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03/04/2021 9:04 PM
I have been trying Scott Rao Hario V60 pourover this week. 1:17 and blooming with 2 parts water the first 45 seconds then splitting the rest into 2 pours. A little stirring is included. We like it.

03/04/2021 11:35 AM
My brew ratio is 1:17 (exactly 59.5 g/L). That's roughly 8.5g per 5-oz cup.

02/27/2021 9:29 AM
I'm looking to hire someone to teach/help me to find the best roast profile for the 3 types of coffee that grow on my farm in nicaragua. I live in LA, but but could go anywhere in so cal with my Behmor for a roasting lesson. Please contact me if you're in

02/17/2021 7:20 PM
When your wife thinks 30 grams for a 6 cup setting is strong, you learn to drink muddy water when you are making coffee for both of you.

02/17/2021 8:32 AM
I use a rule of thumb of 60 grams per liter. 8 cups (1 liter, 32 oz) = 60 grams, 6 cups (3/4 liter, 24 oz) = 45 grams. 10 cups = 75 grams 12 cups = 90 grams

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1C temp, ramping vs drop?
jedovaty
Hi!

There's a current thread going on, did not want to hijack it. Specifically, Jack's post here.

Here it is quoted, with bold emphasis mine on what caught my eye:

Quote

JackH wrote:
I initially set turbo oven heater power to get a rate of rise that will give me 4-5 minutes to 300F for drying. Once I am at 300F and the beans are yellow, I increase power (speed up) to get to 1C fast. Usually takes about 3-4 minutes. Then I reduce to keep the roast from running away. With the unheated garage, it is taking longer for me. I never allow ET to go above 500F or it will run away.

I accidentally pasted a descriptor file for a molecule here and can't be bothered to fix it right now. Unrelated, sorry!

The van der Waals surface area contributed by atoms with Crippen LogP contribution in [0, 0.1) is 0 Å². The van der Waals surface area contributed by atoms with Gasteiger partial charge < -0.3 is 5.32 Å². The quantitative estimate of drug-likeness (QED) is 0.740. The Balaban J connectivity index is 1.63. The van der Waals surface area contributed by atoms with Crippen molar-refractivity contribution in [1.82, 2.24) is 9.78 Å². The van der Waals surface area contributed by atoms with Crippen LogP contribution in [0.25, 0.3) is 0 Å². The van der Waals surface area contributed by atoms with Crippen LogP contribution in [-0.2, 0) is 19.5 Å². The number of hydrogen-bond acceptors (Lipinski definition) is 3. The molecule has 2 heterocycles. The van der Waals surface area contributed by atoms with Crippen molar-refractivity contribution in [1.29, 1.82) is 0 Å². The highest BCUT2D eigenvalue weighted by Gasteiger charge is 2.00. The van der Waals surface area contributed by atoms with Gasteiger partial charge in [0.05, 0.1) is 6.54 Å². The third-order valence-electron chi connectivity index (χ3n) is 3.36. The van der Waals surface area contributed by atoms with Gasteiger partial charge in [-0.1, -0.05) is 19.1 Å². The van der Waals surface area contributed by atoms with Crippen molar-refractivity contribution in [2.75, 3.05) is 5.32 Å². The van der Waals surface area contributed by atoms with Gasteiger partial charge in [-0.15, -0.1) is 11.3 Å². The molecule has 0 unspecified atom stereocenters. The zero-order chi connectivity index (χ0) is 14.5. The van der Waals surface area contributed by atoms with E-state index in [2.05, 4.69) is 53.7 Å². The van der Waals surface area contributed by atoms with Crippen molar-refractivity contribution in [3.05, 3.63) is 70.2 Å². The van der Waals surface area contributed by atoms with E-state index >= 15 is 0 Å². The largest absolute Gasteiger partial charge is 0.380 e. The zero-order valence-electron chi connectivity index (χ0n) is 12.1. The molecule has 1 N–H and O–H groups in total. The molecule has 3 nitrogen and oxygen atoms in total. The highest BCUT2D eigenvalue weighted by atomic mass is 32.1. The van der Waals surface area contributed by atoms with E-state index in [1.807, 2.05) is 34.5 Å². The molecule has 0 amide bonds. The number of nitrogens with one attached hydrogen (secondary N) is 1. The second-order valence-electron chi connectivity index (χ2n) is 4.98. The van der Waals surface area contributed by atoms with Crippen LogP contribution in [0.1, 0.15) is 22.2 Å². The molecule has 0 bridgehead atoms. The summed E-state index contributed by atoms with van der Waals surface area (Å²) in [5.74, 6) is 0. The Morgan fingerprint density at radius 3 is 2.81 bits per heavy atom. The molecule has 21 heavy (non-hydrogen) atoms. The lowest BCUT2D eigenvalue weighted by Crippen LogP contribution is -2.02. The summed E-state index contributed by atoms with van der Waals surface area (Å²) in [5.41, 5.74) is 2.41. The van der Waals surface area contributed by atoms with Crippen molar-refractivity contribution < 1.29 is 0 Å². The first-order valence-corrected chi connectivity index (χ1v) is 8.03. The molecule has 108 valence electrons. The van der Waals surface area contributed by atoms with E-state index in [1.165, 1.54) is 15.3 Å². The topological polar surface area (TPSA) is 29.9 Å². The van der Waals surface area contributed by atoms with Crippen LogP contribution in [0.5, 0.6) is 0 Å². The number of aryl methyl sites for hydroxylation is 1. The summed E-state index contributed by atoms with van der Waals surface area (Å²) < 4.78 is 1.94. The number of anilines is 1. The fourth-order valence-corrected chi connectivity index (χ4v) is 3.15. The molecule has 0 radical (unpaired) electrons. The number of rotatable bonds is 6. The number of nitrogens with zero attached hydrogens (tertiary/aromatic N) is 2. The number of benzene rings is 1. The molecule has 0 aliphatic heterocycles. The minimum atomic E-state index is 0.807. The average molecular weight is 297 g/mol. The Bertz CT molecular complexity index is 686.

Because I'm a total newbie to this, I've been researching the theory and process of roasting, etc. I recall reading somewhere (forget where) that after first crack, there's a drop in temperature at the bean level, and one does not want that so you have to compensate by bumping the heat up, which appears to be different from Jack's process. Unless he maintain a high temp, but is working to slow down the rate of increase?

Thank you,
jano
Edited by jedovaty on 12/07/2011 6:07 PM
JackH
Hi Jano,

I do keep the temperature high but reduce power to get a smaller rate of rise. I don't see the decrease in BT you mentioned. The BT is always rising, but at a lower rate toward the end. I like lighter roasts and rarely go all the way to second crack. This seems to work for me, lets me control the roast level better.

I may also be all wrong here too, but it works for me. Experimenting is part of the fun of roasting.
---Jack

KKTO Roaster.
seedlings
Basically you want the bean temperature rising throughout the roast and never falling. In my roaster air temp is usually 150F to 200F higher than bean temp.

Often I'll bump the heat around 370F-390F to give a little energy to first crack, then back off the heat so that the roast doesn't progress from first crack to second crack quickly. 2 minutes minimum to second crack and 4 or 5 min is much better. Once I get out of first crack I want the beans temp going up as slowly as possible/practical.

CHAD
Roaster: CoffeeAir II 2# DIY air roaster
Grinder: Vintage Grindmaster 500
Brewers: Vintage Cory DCU DCL, Aeropress, Press, Osaka Titanium pourover
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